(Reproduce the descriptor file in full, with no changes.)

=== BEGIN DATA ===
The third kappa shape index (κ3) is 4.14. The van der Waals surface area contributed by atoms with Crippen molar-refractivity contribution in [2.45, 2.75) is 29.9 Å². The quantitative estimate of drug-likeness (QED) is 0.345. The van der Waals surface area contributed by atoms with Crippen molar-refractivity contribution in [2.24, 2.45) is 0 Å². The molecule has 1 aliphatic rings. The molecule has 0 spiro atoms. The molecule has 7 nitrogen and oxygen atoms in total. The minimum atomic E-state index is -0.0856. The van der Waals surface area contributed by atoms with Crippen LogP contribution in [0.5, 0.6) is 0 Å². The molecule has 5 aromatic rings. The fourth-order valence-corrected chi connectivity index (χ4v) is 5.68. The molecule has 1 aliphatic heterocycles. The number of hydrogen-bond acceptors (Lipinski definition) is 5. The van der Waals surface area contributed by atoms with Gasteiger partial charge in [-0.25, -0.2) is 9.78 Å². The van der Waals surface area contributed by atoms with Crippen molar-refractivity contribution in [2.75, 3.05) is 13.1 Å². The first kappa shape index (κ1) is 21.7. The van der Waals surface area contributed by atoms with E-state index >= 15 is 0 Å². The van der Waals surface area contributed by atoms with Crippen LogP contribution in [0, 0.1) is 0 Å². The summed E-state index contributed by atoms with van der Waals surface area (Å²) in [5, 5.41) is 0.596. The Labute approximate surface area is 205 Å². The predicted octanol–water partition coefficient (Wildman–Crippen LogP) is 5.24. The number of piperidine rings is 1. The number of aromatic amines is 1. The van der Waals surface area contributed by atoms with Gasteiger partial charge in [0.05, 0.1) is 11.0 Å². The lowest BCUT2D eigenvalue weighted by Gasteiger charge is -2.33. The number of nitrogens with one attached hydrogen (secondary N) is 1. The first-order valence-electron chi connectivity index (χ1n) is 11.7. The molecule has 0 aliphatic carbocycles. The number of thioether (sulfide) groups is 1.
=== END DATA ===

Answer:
The third kappa shape index (κ3) is 4.14. The van der Waals surface area contributed by atoms with Crippen molar-refractivity contribution in [2.45, 2.75) is 29.9 Å². The quantitative estimate of drug-likeness (QED) is 0.345. The van der Waals surface area contributed by atoms with Crippen molar-refractivity contribution in [2.24, 2.45) is 0 Å². The molecule has 1 aliphatic rings. The molecule has 0 spiro atoms. The molecule has 7 nitrogen and oxygen atoms in total. The minimum atomic E-state index is -0.0856. The van der Waals surface area contributed by atoms with Crippen LogP contribution in [0.5, 0.6) is 0 Å². The molecule has 5 aromatic rings. The fourth-order valence-corrected chi connectivity index (χ4v) is 5.68. The molecule has 1 aliphatic heterocycles. The number of hydrogen-bond acceptors (Lipinski definition) is 5. The van der Waals surface area contributed by atoms with Gasteiger partial charge in [-0.25, -0.2) is 9.78 Å². The van der Waals surface area contributed by atoms with Crippen molar-refractivity contribution in [2.75, 3.05) is 13.1 Å². The first kappa shape index (κ1) is 21.7. The van der Waals surface area contributed by atoms with E-state index >= 15 is 0 Å². The van der Waals surface area contributed by atoms with Crippen LogP contribution in [0, 0.1) is 0 Å². The summed E-state index contributed by atoms with van der Waals surface area (Å²) in [5, 5.41) is 0.596. The Labute approximate surface area is 205 Å². The predicted octanol–water partition coefficient (Wildman–Crippen LogP) is 5.24. The number of piperidine rings is 1. The number of aromatic amines is 1. The van der Waals surface area contributed by atoms with Gasteiger partial charge in [0.05, 0.1) is 11.0 Å². The lowest BCUT2D eigenvalue weighted by Gasteiger charge is -2.33. The number of nitrogens with one attached hydrogen (secondary N) is 1. The first-order valence-electron chi connectivity index (χ1n) is 11.7. The molecule has 0 aliphatic carbocycles. The number of thioether (sulfide) groups is 1.